The medications most frequently used for treating bipolar disorder are the mood stabilizers lithium and valproate. As stated previously, preliminary evidence suggests that alcoholic bipolar patients may have more rapid cycling and more mixed mania than other bipolar patients. There is also evidence to suggest that these subtypes of bipolar disorder have different responses to medications (Prien et al. 1988), which would help provide a rationale for the choice of agents in the alcoholic bipolar patient. Available research on the use of lithium, valproate, and naltrexone for comorbid patients is reviewed below. Because evidence suggests that active drinking may worsen bipolar symptoms, it makes sense that medications designed to decrease alcohol consumption may be useful in bipolar alcoholics. Naltrexone (ReVia™) is an FDA-approved medication designed to decrease cravings for alcohol.

Managing Alcohol Use and Bipolar Disorder

Although researchers have proposed explanations for the strong association between alcoholism and bipolar disorder, the exact relationship between these disorders is not well understood. One proposed explanation is that certain psychiatric disorders (such as bipolar disorder) may be risk factors for substance use. Alternatively, symptoms of bipolar disorder may emerge during the course of chronic alcohol intoxication or withdrawal. Still other studies have suggested that people with bipolar disorder may use alcohol during manic episodes in an attempt at self-medication, either to prolong their pleasurable state or to sedate the agitation of mania. Finally, other researchers have suggested that alcohol use and withdrawal may affect the same brain chemicals (i.e., neurotransmitters) involved in bipolar illness, thereby allowing one disorder to change the clinical course of the other.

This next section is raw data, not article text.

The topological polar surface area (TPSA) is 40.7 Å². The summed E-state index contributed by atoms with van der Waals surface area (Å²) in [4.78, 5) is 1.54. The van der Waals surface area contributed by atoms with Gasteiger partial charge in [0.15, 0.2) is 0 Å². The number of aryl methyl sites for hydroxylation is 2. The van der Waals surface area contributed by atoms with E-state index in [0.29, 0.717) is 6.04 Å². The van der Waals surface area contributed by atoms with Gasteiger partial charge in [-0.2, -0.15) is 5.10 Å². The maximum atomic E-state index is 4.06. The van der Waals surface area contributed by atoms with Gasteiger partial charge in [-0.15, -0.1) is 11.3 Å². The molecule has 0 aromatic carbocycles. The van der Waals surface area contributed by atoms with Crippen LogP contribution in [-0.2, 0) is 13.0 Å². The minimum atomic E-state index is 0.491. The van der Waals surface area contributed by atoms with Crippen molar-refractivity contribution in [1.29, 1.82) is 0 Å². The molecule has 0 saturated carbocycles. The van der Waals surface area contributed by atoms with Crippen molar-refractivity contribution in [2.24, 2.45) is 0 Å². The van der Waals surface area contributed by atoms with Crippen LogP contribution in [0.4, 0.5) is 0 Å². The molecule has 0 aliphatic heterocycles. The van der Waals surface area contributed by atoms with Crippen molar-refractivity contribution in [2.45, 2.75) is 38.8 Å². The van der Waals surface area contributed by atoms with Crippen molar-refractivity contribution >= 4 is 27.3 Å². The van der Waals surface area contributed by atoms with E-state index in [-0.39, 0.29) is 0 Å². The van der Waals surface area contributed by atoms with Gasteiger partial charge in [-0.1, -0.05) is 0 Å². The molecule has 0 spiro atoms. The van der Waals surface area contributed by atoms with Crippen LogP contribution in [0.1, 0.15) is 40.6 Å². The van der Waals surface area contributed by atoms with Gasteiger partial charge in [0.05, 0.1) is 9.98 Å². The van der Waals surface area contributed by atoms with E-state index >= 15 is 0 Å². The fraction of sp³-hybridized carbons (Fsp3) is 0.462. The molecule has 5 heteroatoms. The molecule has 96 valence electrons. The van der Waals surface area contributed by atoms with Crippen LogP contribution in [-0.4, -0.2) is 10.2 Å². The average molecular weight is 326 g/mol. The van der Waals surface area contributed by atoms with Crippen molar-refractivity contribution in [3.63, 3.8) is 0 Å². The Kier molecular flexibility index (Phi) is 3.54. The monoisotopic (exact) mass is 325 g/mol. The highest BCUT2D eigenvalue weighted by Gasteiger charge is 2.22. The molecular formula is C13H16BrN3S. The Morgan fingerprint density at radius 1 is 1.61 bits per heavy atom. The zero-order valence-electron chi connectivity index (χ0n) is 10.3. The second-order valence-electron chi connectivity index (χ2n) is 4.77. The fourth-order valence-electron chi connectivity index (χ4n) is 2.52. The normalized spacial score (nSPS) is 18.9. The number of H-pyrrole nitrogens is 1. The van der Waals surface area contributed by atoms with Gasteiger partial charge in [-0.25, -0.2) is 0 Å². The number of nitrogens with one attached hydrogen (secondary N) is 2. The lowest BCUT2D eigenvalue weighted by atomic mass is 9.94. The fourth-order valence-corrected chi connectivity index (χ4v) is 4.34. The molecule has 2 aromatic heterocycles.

• The authors concluded that naltrexone was useful in treating patients with comorbid psychiatric and alcohol problems.
  • Stay with us to gain a comprehensive view of the risks and consequences that alcohol poses for individuals with bipolar disorder.
  • In conclusion, it appears that alcoholism may adversely affect the course and prognosis of bipolar disorder, leading to more frequent hospitalizations.
  • BD is a highly genetic disorder, with a family history in about 80% of patients.
  • Moreover, substance abuse, including alcohol misuse, can complicate the treatment process.